But, all he cares for, and peddles, is himself. He simply “is”, and what there is appears to be rather little. In the words of Gertrude Stein – there is no “there”, there.
The latest brouhaha surrounding him, and some support and sympathy he has generated because of it, is not because of anything that he had accomplished, but what was done to him.
He rendered a Tagore composition, in his typically limp style, bad pronunciation, and tonal disarray. Some outrage was entirely expected. But what was flabbergasting and unprecedented is the fact that the police became involved, hauled him to the station, interrogated him for almost eight hours, and forced him to sign a “muchleka” (a bond or guarantee) that he would not sing Tagore or Nazrul songs anymore. As Hamlet would say, “ay, there is the rub”, or as Lady Chatterley’s gardener would put it, “what the f…”?
Under what authority can the police make such a demand and compel its acceptance? Since when did they become arbiters of cultural taste? Are they trained in such matters? Will they extend their authority over other cultural productions (poems, plays, dance), or other performers, with the police becoming quality control enforcers sitting in judgment over them? Does the constitution permit this unwarranted and unexpected extension of their jurisdiction? Does the example of other countries serve as a model and justification for this behaviour? Are there historical precedents in our own?
The sheer absurdity, if not the audacity, of the police, reaches Orwellian proportions, and sends chills down the spines of all citizens, particularly the artistic/cultural/intellectual community.
The police may argue that Tagore is “different”. He is located within the cultural and political landscape of the country, integral to its struggles for identity and liberation. Moreover, his musical oeuvre is unique and non-replicable with universal brand-name recognition. Millions identify with his music and are inspired by it. Courses, departments, academies, and even universities are dedicated to ensure that standards of notational accuracy, stylistic integrity, and presentational dignity are consistently maintained. To offer his music in a callous or distorted manner is not merely an example of shabby taste, but an affront to his image, cause, and heritage. It is difficult to tolerate or forgive. Therefore, stopping him is justifiable.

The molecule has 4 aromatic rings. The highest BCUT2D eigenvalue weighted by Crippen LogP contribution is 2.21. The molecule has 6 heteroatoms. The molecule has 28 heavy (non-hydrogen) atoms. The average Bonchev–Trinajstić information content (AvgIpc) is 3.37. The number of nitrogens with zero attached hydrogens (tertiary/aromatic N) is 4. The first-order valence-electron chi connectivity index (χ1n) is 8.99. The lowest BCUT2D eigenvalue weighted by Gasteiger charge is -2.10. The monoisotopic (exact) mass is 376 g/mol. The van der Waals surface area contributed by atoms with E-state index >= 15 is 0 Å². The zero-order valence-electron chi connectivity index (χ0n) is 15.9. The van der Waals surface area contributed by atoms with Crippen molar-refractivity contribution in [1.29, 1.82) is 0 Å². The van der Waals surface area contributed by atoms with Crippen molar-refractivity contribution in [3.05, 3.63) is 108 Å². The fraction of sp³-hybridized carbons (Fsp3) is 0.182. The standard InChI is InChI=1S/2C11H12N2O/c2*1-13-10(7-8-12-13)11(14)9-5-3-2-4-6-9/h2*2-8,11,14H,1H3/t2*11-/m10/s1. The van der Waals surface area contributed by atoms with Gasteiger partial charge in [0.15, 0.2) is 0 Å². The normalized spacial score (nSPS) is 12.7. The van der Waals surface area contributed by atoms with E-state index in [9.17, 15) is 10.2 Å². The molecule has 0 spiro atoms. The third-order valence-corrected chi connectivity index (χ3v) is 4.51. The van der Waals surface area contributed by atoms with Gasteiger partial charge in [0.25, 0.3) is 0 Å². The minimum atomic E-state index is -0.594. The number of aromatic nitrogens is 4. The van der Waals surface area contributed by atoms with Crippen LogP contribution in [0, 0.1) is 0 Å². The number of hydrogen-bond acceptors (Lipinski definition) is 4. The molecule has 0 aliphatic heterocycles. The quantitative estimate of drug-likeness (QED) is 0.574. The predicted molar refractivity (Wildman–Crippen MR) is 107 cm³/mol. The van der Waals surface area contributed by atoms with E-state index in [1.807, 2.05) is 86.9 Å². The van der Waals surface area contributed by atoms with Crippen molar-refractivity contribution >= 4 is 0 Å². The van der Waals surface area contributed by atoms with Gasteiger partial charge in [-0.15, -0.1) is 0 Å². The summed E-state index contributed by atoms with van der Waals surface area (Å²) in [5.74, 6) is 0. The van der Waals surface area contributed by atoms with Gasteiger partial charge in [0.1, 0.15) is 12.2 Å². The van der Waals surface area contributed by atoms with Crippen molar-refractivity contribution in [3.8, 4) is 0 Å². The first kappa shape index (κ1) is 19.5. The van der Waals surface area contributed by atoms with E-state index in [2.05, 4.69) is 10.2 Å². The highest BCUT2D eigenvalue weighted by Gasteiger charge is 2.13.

The point is powerful, but irrelevant. Music is a creative process and does not follow or need professional certification protocols. It may be possible, perhaps necessary, to ignore him, condemn him, even mount a campaign against him. But no one can deprive him of his right to sing simply because s/he disapproves of the quality of his voice, his style or musical ability.
In Brandenburg vs. Ohio (1969), the US Supreme Court observed that the accused, a notorious leader of the KKK who had made vile and vicious remarks against Blacks and Jews, was patently stupid in his position and language. But the ruling suggested that he has that right (i.e., to be stupid). The First Amendment does not merely protect nice and acceptable speech, but also opinions and words that some may deem silly, ugly or hateful. Society can (and should) reject him, the laws cannot. The same principle applies to our Hero.
However, he may have the last laugh after all. He can always point out that that if he is so bad, why does he have so many followers? And further, why am I wasting my time writing about him? TOUCHE!!!
Dr Ahrar Ahmad is professor emeritus at Black Hills State University in the US, and director general of Gyantapas Abdur Razzaq Foundation in Dhaka.